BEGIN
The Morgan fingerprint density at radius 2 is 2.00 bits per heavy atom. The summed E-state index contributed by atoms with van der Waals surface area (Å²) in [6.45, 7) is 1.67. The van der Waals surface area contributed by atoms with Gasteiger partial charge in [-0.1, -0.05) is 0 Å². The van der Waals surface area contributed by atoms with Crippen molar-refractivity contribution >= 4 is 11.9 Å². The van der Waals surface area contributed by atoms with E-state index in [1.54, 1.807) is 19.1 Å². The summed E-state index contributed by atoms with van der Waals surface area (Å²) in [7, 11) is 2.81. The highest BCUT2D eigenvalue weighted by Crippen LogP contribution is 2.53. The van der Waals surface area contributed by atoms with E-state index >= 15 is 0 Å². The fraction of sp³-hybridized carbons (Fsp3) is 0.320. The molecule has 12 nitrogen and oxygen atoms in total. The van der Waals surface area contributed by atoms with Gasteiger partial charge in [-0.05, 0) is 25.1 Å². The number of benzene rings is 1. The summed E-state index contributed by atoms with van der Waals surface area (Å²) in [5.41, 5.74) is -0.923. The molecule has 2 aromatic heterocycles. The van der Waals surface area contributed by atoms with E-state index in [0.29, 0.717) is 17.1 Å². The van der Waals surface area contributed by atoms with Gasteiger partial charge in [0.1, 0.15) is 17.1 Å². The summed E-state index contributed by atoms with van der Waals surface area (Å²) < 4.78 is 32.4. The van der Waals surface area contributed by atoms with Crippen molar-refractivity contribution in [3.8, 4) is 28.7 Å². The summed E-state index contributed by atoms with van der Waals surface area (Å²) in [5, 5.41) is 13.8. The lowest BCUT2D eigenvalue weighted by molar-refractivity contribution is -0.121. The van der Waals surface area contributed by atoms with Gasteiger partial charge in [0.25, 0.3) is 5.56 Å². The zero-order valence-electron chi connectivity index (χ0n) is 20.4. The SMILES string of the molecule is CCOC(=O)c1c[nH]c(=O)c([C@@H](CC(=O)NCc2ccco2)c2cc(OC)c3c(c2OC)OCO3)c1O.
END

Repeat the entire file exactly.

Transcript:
The Morgan fingerprint density at radius 2 is 2.00 bits per heavy atom. The summed E-state index contributed by atoms with van der Waals surface area (Å²) in [6.45, 7) is 1.67. The van der Waals surface area contributed by atoms with Gasteiger partial charge in [-0.1, -0.05) is 0 Å². The van der Waals surface area contributed by atoms with Crippen molar-refractivity contribution >= 4 is 11.9 Å². The van der Waals surface area contributed by atoms with E-state index in [1.54, 1.807) is 19.1 Å². The summed E-state index contributed by atoms with van der Waals surface area (Å²) in [7, 11) is 2.81. The highest BCUT2D eigenvalue weighted by Crippen LogP contribution is 2.53. The van der Waals surface area contributed by atoms with E-state index >= 15 is 0 Å². The fraction of sp³-hybridized carbons (Fsp3) is 0.320. The molecule has 12 nitrogen and oxygen atoms in total. The van der Waals surface area contributed by atoms with Gasteiger partial charge in [-0.05, 0) is 25.1 Å². The number of benzene rings is 1. The summed E-state index contributed by atoms with van der Waals surface area (Å²) in [5.41, 5.74) is -0.923. The molecule has 2 aromatic heterocycles. The van der Waals surface area contributed by atoms with E-state index in [0.29, 0.717) is 17.1 Å². The van der Waals surface area contributed by atoms with Gasteiger partial charge in [0.1, 0.15) is 17.1 Å². The summed E-state index contributed by atoms with van der Waals surface area (Å²) < 4.78 is 32.4. The van der Waals surface area contributed by atoms with Crippen molar-refractivity contribution in [3.8, 4) is 28.7 Å². The summed E-state index contributed by atoms with van der Waals surface area (Å²) in [5, 5.41) is 13.8. The lowest BCUT2D eigenvalue weighted by molar-refractivity contribution is -0.121. The van der Waals surface area contributed by atoms with Gasteiger partial charge in [0.25, 0.3) is 5.56 Å². The zero-order valence-electron chi connectivity index (χ0n) is 20.4. The SMILES string of the molecule is CCOC(=O)c1c[nH]c(=O)c([C@@H](CC(=O)NCc2ccco2)c2cc(OC)c3c(c2OC)OCO3)c1O.